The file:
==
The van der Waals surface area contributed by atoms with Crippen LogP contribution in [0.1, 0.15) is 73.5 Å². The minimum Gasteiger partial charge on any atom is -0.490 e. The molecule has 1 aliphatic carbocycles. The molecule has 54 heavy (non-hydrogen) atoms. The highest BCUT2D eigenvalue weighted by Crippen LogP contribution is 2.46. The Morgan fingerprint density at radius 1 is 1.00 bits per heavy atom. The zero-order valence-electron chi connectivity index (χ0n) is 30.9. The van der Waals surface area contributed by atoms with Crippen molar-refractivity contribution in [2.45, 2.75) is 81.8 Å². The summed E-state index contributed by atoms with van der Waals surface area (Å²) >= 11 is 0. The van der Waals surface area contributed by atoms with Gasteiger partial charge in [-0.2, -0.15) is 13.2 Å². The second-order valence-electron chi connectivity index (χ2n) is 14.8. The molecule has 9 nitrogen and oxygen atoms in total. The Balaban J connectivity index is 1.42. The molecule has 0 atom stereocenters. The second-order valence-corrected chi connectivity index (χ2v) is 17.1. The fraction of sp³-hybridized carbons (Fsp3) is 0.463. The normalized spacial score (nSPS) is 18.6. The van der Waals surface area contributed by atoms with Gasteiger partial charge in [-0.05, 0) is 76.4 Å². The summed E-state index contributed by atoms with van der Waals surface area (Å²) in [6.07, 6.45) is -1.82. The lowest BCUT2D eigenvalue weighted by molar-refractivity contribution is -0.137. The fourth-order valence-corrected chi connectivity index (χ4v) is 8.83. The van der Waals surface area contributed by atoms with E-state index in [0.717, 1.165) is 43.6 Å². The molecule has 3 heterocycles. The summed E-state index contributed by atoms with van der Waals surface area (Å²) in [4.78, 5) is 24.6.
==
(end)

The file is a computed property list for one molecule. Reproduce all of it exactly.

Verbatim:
The van der Waals surface area contributed by atoms with Crippen LogP contribution in [0.1, 0.15) is 73.5 Å². The minimum Gasteiger partial charge on any atom is -0.490 e. The molecule has 1 aliphatic carbocycles. The molecule has 54 heavy (non-hydrogen) atoms. The highest BCUT2D eigenvalue weighted by Crippen LogP contribution is 2.46. The Morgan fingerprint density at radius 1 is 1.00 bits per heavy atom. The zero-order valence-electron chi connectivity index (χ0n) is 30.9. The van der Waals surface area contributed by atoms with Crippen molar-refractivity contribution in [2.45, 2.75) is 81.8 Å². The summed E-state index contributed by atoms with van der Waals surface area (Å²) >= 11 is 0. The van der Waals surface area contributed by atoms with Gasteiger partial charge in [-0.2, -0.15) is 13.2 Å². The second-order valence-electron chi connectivity index (χ2n) is 14.8. The molecule has 9 nitrogen and oxygen atoms in total. The Balaban J connectivity index is 1.42. The molecule has 0 atom stereocenters. The second-order valence-corrected chi connectivity index (χ2v) is 17.1. The fraction of sp³-hybridized carbons (Fsp3) is 0.463. The normalized spacial score (nSPS) is 18.6. The van der Waals surface area contributed by atoms with Gasteiger partial charge in [-0.05, 0) is 76.4 Å². The summed E-state index contributed by atoms with van der Waals surface area (Å²) in [6.07, 6.45) is -1.82. The lowest BCUT2D eigenvalue weighted by molar-refractivity contribution is -0.137. The fourth-order valence-corrected chi connectivity index (χ4v) is 8.83. The van der Waals surface area contributed by atoms with E-state index in [0.717, 1.165) is 43.6 Å². The molecule has 3 heterocycles. The summed E-state index contributed by atoms with van der Waals surface area (Å²) in [4.78, 5) is 24.6.